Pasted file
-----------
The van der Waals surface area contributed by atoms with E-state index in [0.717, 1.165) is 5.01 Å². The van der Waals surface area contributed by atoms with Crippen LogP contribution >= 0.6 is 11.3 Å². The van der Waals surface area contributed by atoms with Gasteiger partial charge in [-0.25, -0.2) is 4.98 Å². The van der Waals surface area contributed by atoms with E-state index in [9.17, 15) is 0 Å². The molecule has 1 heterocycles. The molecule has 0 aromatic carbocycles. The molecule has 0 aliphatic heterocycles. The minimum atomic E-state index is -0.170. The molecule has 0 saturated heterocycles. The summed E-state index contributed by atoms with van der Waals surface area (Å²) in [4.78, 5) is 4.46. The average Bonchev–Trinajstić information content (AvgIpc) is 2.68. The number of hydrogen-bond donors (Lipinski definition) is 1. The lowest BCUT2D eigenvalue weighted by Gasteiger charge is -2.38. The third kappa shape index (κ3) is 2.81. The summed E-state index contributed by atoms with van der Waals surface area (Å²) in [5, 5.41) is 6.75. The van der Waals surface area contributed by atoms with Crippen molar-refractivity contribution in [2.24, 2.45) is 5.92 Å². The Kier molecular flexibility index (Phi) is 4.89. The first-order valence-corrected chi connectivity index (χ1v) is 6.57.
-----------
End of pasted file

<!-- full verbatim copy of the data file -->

The van der Waals surface area contributed by atoms with E-state index in [0.717, 1.165) is 5.01 Å². The van der Waals surface area contributed by atoms with Crippen LogP contribution >= 0.6 is 11.3 Å². The van der Waals surface area contributed by atoms with Gasteiger partial charge in [-0.25, -0.2) is 4.98 Å². The van der Waals surface area contributed by atoms with E-state index in [9.17, 15) is 0 Å². The molecule has 1 heterocycles. The molecule has 0 aromatic carbocycles. The molecule has 0 aliphatic heterocycles. The minimum atomic E-state index is -0.170. The molecule has 0 saturated heterocycles. The summed E-state index contributed by atoms with van der Waals surface area (Å²) in [4.78, 5) is 4.46. The average Bonchev–Trinajstić information content (AvgIpc) is 2.68. The number of hydrogen-bond donors (Lipinski definition) is 1. The lowest BCUT2D eigenvalue weighted by Gasteiger charge is -2.38. The third kappa shape index (κ3) is 2.81. The summed E-state index contributed by atoms with van der Waals surface area (Å²) in [5, 5.41) is 6.75. The van der Waals surface area contributed by atoms with Crippen molar-refractivity contribution in [2.24, 2.45) is 5.92 Å². The Kier molecular flexibility index (Phi) is 4.89. The first-order valence-corrected chi connectivity index (χ1v) is 6.57.